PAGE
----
The smallest things that our partners do can upset us and lead us to go as far as contemplating divorce, writes OLIVIA FANE, but what’s your other half’s most irritating habit?
- Novelist Olivia Fane shares how her and her husband came close to breaking up
- She reveals how couples can fight and argue over things that seem to be small
- She now urges couples to share all of the little habits that they find irritating
The other day, as I was walking along with a friend, she told me she’s worried she no longer loves her husband.
I was astonished. I know her husband well. In fact, he’s one of a handful of men I’ve always thought I could happily marry myself: funny, hard-working and all the rest of it.
‘I can’t believe it!’ I said to her. ‘He’s a wonderful man. You always seem to get on so well. What’s he done wrong?’
‘That’s just it,’ she said. ‘He’s done nothing wrong. I know he’s a good man. But, Olivia, he’s just so irritating!’
Olivia Fane says that couples will always find things about each other irritating but should talk about it
She then proceeded to reel off a great catalogue of woes that will probably sound trivial — but which I’m sure will strike a chord with many.
‘The way he kicks off his shoes without bothering to untie the laces, the way he munches his toast, the way he flicks through the TV channels without even asking. I could go on and on.
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‘As soon as I hear his key in the lock at night — he always forgets to turn it twice — I find myself getting uptight. Oh, yes, and the way he slurps oranges, cutting them into quarters that are too big for his mouth and doing this silly smile he thinks is funny. That really bugs me.’
‘Have you always found him this irritating?’ I asked her.
‘Yes,’ she said, ‘but it’s never been this bad. It’s just so stupid, isn’t it? Cause of divorce: the way my husband eats oranges. Not exactly “unreasonable behaviour”.’
The novelist revealed how a friend told her that she was ready to divorce her husband over his irritating habits
This made me laugh — but then I told her I knew exactly how she felt. My husband and I recently celebrated our 25th wedding anniversary.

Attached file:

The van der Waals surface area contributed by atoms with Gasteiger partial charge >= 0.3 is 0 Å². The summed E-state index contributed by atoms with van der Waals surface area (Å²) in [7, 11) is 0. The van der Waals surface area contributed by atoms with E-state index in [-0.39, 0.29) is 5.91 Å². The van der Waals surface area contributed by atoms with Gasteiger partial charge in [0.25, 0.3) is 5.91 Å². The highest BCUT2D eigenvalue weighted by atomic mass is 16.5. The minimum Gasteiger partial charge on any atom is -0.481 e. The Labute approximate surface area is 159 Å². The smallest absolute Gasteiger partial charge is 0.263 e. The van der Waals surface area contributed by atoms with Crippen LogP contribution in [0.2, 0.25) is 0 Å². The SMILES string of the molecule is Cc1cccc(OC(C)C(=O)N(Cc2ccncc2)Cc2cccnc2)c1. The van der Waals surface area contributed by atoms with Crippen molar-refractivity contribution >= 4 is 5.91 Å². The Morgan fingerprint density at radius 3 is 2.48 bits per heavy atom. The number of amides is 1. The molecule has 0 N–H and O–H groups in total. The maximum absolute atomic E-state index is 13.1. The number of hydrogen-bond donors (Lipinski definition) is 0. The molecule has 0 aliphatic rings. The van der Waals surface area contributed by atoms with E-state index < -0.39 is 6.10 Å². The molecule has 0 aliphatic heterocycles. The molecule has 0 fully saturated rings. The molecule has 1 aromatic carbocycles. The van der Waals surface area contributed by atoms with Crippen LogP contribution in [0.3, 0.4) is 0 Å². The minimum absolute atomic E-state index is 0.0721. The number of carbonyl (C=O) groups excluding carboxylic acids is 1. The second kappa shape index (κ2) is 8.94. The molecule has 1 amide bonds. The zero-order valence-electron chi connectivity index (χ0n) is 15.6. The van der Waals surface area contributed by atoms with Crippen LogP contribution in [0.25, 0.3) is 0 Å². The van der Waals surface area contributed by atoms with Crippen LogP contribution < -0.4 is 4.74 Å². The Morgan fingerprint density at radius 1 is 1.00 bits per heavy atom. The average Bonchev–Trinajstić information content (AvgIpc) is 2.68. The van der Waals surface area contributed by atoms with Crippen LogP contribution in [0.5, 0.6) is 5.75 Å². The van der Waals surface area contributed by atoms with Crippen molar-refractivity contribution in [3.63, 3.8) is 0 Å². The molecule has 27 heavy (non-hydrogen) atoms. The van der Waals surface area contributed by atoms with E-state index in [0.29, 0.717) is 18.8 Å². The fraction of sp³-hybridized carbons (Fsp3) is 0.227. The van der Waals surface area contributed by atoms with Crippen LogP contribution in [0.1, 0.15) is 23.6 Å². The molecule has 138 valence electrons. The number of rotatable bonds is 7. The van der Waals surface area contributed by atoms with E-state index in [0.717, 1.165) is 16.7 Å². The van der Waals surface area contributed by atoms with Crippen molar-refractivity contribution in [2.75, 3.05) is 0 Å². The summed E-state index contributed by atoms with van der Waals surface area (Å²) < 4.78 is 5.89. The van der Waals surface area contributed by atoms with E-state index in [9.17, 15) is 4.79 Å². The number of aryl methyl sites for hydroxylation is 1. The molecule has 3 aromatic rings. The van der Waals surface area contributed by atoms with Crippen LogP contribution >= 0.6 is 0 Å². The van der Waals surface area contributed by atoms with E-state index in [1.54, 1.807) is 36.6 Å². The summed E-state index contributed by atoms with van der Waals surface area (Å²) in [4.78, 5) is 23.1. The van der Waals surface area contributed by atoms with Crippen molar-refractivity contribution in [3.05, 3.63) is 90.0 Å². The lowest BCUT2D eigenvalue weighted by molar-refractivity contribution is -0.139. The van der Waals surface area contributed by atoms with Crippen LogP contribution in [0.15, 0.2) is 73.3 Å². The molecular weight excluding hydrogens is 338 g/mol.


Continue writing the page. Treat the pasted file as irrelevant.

But in our first year of marriage, I wasn’t even certain we’d make it to 12 months.
At the time, though, I was too ashamed to admit to anyone the real reason our relationship wasn’t working.
The real problem with irritation is that it is so irrational. How could I confess to friends that my wonderful, handsome, generous-hearted new husband was just so totally infuriating?
His worst crime? The way he kept using the word ‘pleasant’ — the weather was ‘pleasant’, his colleagues at work were ‘pleasant’, the view was ‘pleasant’.
I am not confrontational by nature, so I bore it, tried to rise above it, even training myself to think every time he said it: ‘How lucky I am.’ But still, every time that dreadful word landed, I felt my hackles rising and my heart thud.
She says that such issues are normal and revealed how her own marriage was struck by them (file photo)
And then there was the way he sliced bread. My husband has always eaten loads of bread, yet never did he slice it cleanly to the bottom — always half way — and then, next time, the other way, so that the bread ended up looking like a staircase.
Instead of nagging him about it, I tried to appeal to common sense with wifely comments such as: ‘The way you do it wastes bread, it makes it dry and unusable.’ I was promptly ignored.
But the most excruciating thing of all was sharing a bathroom. Before we got married, the bathroom was mine.
The small shelf above the basin was for my things only. I surveyed with horror the smears of toothpaste on the basin, the shavings from his beard. Who was this other person who was invading my space?
She says that, no matter how little the issue, you should share it with your partner and not let it fester (file photo)
And worse, what kind of person was I becoming? At times, he annoyed me so much that I didn’t want him to touch me.